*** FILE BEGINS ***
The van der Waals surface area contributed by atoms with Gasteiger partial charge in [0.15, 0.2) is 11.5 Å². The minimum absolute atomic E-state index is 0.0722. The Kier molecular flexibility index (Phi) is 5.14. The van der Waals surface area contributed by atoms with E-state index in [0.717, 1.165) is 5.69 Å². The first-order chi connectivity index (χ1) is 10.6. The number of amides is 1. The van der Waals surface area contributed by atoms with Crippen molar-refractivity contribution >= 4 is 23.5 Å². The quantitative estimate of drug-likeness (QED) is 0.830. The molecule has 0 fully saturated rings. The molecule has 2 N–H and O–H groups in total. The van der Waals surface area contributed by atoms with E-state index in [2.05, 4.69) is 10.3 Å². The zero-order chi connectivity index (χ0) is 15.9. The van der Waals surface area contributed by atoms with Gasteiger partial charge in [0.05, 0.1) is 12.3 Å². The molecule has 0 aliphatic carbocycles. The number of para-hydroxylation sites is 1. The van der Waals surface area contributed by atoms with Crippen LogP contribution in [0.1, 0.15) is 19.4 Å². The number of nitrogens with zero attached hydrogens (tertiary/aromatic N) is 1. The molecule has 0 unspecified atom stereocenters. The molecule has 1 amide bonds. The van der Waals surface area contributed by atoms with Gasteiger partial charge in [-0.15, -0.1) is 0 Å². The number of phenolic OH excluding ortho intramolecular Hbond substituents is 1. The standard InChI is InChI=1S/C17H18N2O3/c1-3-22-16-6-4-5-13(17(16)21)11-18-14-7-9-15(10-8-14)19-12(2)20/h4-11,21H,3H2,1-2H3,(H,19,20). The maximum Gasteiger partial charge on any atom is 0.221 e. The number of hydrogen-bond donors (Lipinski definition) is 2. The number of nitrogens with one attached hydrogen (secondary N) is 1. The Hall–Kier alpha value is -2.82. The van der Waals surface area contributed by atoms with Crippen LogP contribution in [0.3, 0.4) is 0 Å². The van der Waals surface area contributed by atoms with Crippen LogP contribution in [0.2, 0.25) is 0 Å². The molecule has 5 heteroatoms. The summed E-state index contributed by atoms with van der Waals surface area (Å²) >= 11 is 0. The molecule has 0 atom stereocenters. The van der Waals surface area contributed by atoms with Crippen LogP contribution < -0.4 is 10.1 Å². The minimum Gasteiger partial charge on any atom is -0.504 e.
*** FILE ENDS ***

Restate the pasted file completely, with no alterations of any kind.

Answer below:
The van der Waals surface area contributed by atoms with Gasteiger partial charge in [0.15, 0.2) is 11.5 Å². The minimum absolute atomic E-state index is 0.0722. The Kier molecular flexibility index (Phi) is 5.14. The van der Waals surface area contributed by atoms with E-state index in [0.717, 1.165) is 5.69 Å². The first-order chi connectivity index (χ1) is 10.6. The number of amides is 1. The van der Waals surface area contributed by atoms with Crippen molar-refractivity contribution >= 4 is 23.5 Å². The quantitative estimate of drug-likeness (QED) is 0.830. The molecule has 0 fully saturated rings. The molecule has 2 N–H and O–H groups in total. The van der Waals surface area contributed by atoms with E-state index in [2.05, 4.69) is 10.3 Å². The zero-order chi connectivity index (χ0) is 15.9. The van der Waals surface area contributed by atoms with Gasteiger partial charge in [0.05, 0.1) is 12.3 Å². The molecule has 0 aliphatic carbocycles. The number of para-hydroxylation sites is 1. The van der Waals surface area contributed by atoms with Crippen LogP contribution in [0.1, 0.15) is 19.4 Å². The number of nitrogens with zero attached hydrogens (tertiary/aromatic N) is 1. The molecule has 0 unspecified atom stereocenters. The molecule has 1 amide bonds. The van der Waals surface area contributed by atoms with Gasteiger partial charge in [-0.15, -0.1) is 0 Å². The number of phenolic OH excluding ortho intramolecular Hbond substituents is 1. The standard InChI is InChI=1S/C17H18N2O3/c1-3-22-16-6-4-5-13(17(16)21)11-18-14-7-9-15(10-8-14)19-12(2)20/h4-11,21H,3H2,1-2H3,(H,19,20). The maximum Gasteiger partial charge on any atom is 0.221 e. The number of hydrogen-bond donors (Lipinski definition) is 2. The number of nitrogens with one attached hydrogen (secondary N) is 1. The Hall–Kier alpha value is -2.82. The van der Waals surface area contributed by atoms with Crippen LogP contribution in [0.3, 0.4) is 0 Å². The van der Waals surface area contributed by atoms with Crippen LogP contribution in [0.2, 0.25) is 0 Å². The molecule has 5 heteroatoms. The summed E-state index contributed by atoms with van der Waals surface area (Å²) >= 11 is 0. The molecule has 0 atom stereocenters. The van der Waals surface area contributed by atoms with Crippen LogP contribution < -0.4 is 10.1 Å². The minimum Gasteiger partial charge on any atom is -0.504 e.